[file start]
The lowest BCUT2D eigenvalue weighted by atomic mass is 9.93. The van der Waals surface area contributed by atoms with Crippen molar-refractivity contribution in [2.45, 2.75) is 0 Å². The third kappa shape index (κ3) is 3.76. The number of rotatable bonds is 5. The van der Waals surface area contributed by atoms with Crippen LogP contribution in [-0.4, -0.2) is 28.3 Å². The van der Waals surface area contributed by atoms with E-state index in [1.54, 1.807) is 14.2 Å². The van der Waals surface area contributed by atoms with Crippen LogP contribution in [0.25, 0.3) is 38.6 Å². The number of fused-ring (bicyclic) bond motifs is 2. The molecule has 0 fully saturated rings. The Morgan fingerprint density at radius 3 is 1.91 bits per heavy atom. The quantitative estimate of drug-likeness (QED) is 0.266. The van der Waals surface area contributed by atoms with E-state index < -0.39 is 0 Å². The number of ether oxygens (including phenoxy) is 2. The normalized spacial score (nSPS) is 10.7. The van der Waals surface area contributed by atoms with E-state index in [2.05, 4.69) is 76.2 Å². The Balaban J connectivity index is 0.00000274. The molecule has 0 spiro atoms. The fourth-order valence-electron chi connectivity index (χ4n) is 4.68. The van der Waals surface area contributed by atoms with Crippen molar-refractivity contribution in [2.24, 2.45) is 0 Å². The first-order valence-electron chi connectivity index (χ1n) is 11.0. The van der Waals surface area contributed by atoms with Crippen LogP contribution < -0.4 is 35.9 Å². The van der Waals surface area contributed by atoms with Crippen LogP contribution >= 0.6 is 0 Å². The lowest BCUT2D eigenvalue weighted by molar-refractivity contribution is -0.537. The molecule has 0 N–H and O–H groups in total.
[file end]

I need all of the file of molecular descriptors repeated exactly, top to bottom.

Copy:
The lowest BCUT2D eigenvalue weighted by atomic mass is 9.93. The van der Waals surface area contributed by atoms with Crippen molar-refractivity contribution in [2.45, 2.75) is 0 Å². The third kappa shape index (κ3) is 3.76. The number of rotatable bonds is 5. The van der Waals surface area contributed by atoms with Crippen LogP contribution in [-0.4, -0.2) is 28.3 Å². The van der Waals surface area contributed by atoms with E-state index in [1.54, 1.807) is 14.2 Å². The van der Waals surface area contributed by atoms with Crippen LogP contribution in [0.25, 0.3) is 38.6 Å². The number of fused-ring (bicyclic) bond motifs is 2. The molecule has 0 fully saturated rings. The Morgan fingerprint density at radius 3 is 1.91 bits per heavy atom. The quantitative estimate of drug-likeness (QED) is 0.266. The van der Waals surface area contributed by atoms with E-state index < -0.39 is 0 Å². The number of ether oxygens (including phenoxy) is 2. The normalized spacial score (nSPS) is 10.7. The van der Waals surface area contributed by atoms with E-state index in [2.05, 4.69) is 76.2 Å². The Balaban J connectivity index is 0.00000274. The molecule has 0 spiro atoms. The fourth-order valence-electron chi connectivity index (χ4n) is 4.68. The van der Waals surface area contributed by atoms with Crippen molar-refractivity contribution in [2.24, 2.45) is 0 Å². The first-order valence-electron chi connectivity index (χ1n) is 11.0. The van der Waals surface area contributed by atoms with Crippen LogP contribution < -0.4 is 35.9 Å². The van der Waals surface area contributed by atoms with Crippen LogP contribution >= 0.6 is 0 Å². The lowest BCUT2D eigenvalue weighted by molar-refractivity contribution is -0.537. The molecule has 0 N–H and O–H groups in total.